Tag Archives: Gender

Sexual and Reproductive Health in Humanitarian Settings

As of today, there are 68.5 million people who have had to flee their homes, nearly 25.4 million of them being classified as refugees (UNHCR, 2018). We have reached the highest level of displacement in recorded history (UNHCR, 2018). There is a need to further discuss the unique and specific needs of displaced people and the complications surrounding effective services.

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Transmission of Human Papillomavirus Without Sexual Contact

Authors: Naweed Ahmed, Wakqas Kayani, Sahab Jamshidi, Suneil Bapat, Ahmed ImamovicPanteha Tavassol


Human papillomavirus (HPV) is one of the most common sexually transmitted infections. There are four common HPV strains: 6, 11, 16, and 18. Strains 6 and 11 cause genital warts, while strains 16 and 18 are asymptomatic in males and may progress to cervical cancer in females. Although uncommon, a small percentage of males and females have been diagnosed with HPV without previous sexual contact. In this case report, we discuss a case conducted on a 15-year-old South Asian male who contracted an unknown low-risk strain of HPV with no history of sexual contact. HPV is highly infectious, however in the majority of cases the immune system is able to clear the infection, preventing the appearance of genital warts. In cases such as these, it is important to help control the spread of viral infections. Several determinants of health are involved in and affect the trans-mission of HPV, including income and social status, social support networks, education and literacy, culture, social and physical environments, and health services. To aid in the prevention of HPV, sexual education should be taught at early ages within schools and the Gardasil® vaccine should be administered to both females and males at an early age to reduce the burden of disease and the incidence of HPV.

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Gender refers to the socially constructed roles and attributes assigned to men, women and other gender groups that extend beyond the biologically defined categories of sex. It is a multifaceted determinant of health, which encompasses the social roles, personality traits, values, attitudes, behaviours, relative power and influence ascribed to these groups in a given society. Unlike sex characteristics, aspects of gender vary greatly depending on the place, culture, and stage in life.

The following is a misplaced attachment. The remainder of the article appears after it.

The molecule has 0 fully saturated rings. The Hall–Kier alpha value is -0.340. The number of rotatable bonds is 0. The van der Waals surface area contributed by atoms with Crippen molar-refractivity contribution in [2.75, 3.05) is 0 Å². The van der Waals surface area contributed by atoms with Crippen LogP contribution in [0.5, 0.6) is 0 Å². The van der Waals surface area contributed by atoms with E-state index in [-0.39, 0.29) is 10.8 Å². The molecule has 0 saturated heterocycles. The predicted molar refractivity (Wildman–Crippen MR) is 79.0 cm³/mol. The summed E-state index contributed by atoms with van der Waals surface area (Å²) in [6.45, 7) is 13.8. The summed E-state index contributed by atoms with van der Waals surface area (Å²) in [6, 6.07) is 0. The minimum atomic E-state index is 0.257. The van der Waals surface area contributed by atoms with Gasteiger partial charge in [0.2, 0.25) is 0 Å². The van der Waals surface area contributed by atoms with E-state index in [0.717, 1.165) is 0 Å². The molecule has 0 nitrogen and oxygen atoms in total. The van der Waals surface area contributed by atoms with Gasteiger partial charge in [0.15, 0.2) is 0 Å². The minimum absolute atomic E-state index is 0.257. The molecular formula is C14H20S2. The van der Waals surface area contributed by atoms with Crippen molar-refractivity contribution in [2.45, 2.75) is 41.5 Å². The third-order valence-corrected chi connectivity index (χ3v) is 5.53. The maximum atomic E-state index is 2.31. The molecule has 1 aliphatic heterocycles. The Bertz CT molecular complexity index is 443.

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Sub-Saharan Women Affected by HIV/AIDS: The Perfect Storm of Risk Factors

Authors: Isabel ARROYO & Dr. Sanni YAYA


This paper examines the prevalence and incidence rates of HIV/AIDS in women living in sub-Saharan Africa. The risk factors presented in the literature that are hypothesized to be responsible for the increasing rates of HIV/AIDS in sub-Saharan African women are identified. Risk factors discussed include biological factors, parasites, malnutrition, lower socioeconomic status, intimate partner violence, war, gender inequality and lack of education. These risk factors relate to multiple determinants of health: income and social status, education and literacy, employment, physical environment, gender and culture. The authors present their perspectives on mediating this epidemic, which involves reducing the ramifications of poverty on sub-Saharan women. Continue reading Sub-Saharan Women Affected by HIV/AIDS: The Perfect Storm of Risk Factors

A critique of Gender Identity Disorder and its application



For some, Gender Identity Disorder (GID) becomes the only way to achieve sex reassignment surgery (SRS). It will be shown that GID acts as a problematic regulatory mechanism based on its application.

It will be argued that GID normalizes a dichotomous view of gender. In this way, GID’s implicit applications allow the mental health professional to assert their views of what proper gendered behavior is, further normalizing a binary view of gender.

Insurance companies require a GID diagnosis in order to provide economic assistance to those wishing to undergo sex reassignment surgery. Those who cannot afford to transition must fall under GID’s gaze in order to achieve SRS. This will be shown to be unacceptable and a way in which GID operates as a regulatory mechanism.

Appealing to a GID diagnosis can further stigmatize the individual who wishes to transition due to the necessitation of distress as an explicit mechanism of diagnosis. Having to fall under GID may internalize the negative aspects of the diagnosis.

A criticism of GID as a form of psychopathology will be given and also be linked to the idea of GID as a regulatory apparatus. It will be shown that there should be no link between ethical discomfort and GID-free sex reassignment surgery. Also, it will be shown that psychopathology has normalizing capabilities that further entrench gender binaries.

It is important to consider the removal of GID from the DSM, but, as a condition, still offer funding for sex reassignment surgery without having to appeal to a mental health professional’s assessment.

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